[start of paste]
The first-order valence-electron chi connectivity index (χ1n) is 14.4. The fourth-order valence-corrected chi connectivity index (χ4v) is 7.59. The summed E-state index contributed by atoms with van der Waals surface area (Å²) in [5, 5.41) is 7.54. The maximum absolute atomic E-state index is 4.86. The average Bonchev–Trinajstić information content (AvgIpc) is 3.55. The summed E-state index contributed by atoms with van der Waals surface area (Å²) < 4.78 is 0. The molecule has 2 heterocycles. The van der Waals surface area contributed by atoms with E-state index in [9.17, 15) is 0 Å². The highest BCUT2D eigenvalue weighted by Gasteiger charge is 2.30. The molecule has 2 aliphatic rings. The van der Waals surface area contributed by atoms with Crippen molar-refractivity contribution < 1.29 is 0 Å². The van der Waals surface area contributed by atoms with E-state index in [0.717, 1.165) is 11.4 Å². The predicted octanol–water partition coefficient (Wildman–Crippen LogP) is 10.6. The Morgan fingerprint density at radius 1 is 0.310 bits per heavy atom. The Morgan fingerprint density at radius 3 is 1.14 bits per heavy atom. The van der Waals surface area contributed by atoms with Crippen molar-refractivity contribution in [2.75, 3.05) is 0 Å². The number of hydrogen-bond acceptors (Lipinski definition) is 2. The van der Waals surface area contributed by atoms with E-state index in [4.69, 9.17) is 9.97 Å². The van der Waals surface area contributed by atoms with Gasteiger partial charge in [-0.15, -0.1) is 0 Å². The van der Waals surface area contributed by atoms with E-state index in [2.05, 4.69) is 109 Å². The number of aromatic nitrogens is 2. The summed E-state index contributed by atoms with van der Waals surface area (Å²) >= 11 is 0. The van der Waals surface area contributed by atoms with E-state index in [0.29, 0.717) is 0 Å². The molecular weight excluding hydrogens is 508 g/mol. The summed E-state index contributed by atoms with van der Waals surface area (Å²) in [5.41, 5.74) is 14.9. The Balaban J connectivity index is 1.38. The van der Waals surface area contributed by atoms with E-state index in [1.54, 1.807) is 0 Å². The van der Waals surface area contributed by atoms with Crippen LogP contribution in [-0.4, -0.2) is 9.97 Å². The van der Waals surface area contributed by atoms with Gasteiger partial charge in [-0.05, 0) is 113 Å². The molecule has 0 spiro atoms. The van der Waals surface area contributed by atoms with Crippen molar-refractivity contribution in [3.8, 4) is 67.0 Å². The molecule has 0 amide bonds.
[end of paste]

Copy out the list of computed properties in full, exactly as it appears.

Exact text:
The first-order valence-electron chi connectivity index (χ1n) is 14.4. The fourth-order valence-corrected chi connectivity index (χ4v) is 7.59. The summed E-state index contributed by atoms with van der Waals surface area (Å²) in [5, 5.41) is 7.54. The maximum absolute atomic E-state index is 4.86. The average Bonchev–Trinajstić information content (AvgIpc) is 3.55. The summed E-state index contributed by atoms with van der Waals surface area (Å²) < 4.78 is 0. The molecule has 2 heterocycles. The van der Waals surface area contributed by atoms with E-state index in [9.17, 15) is 0 Å². The highest BCUT2D eigenvalue weighted by Gasteiger charge is 2.30. The molecule has 2 aliphatic rings. The van der Waals surface area contributed by atoms with Crippen molar-refractivity contribution < 1.29 is 0 Å². The van der Waals surface area contributed by atoms with E-state index in [0.717, 1.165) is 11.4 Å². The predicted octanol–water partition coefficient (Wildman–Crippen LogP) is 10.6. The Morgan fingerprint density at radius 1 is 0.310 bits per heavy atom. The Morgan fingerprint density at radius 3 is 1.14 bits per heavy atom. The van der Waals surface area contributed by atoms with Crippen molar-refractivity contribution in [2.75, 3.05) is 0 Å². The number of hydrogen-bond acceptors (Lipinski definition) is 2. The van der Waals surface area contributed by atoms with E-state index in [4.69, 9.17) is 9.97 Å². The van der Waals surface area contributed by atoms with Gasteiger partial charge in [-0.15, -0.1) is 0 Å². The van der Waals surface area contributed by atoms with E-state index in [2.05, 4.69) is 109 Å². The number of aromatic nitrogens is 2. The summed E-state index contributed by atoms with van der Waals surface area (Å²) >= 11 is 0. The van der Waals surface area contributed by atoms with E-state index in [0.29, 0.717) is 0 Å². The molecular weight excluding hydrogens is 508 g/mol. The summed E-state index contributed by atoms with van der Waals surface area (Å²) in [5.41, 5.74) is 14.9. The Balaban J connectivity index is 1.38. The van der Waals surface area contributed by atoms with E-state index in [1.54, 1.807) is 0 Å². The van der Waals surface area contributed by atoms with Crippen LogP contribution in [-0.4, -0.2) is 9.97 Å². The van der Waals surface area contributed by atoms with Gasteiger partial charge in [-0.05, 0) is 113 Å². The molecule has 0 spiro atoms. The van der Waals surface area contributed by atoms with Crippen molar-refractivity contribution in [3.8, 4) is 67.0 Å². The molecule has 0 amide bonds.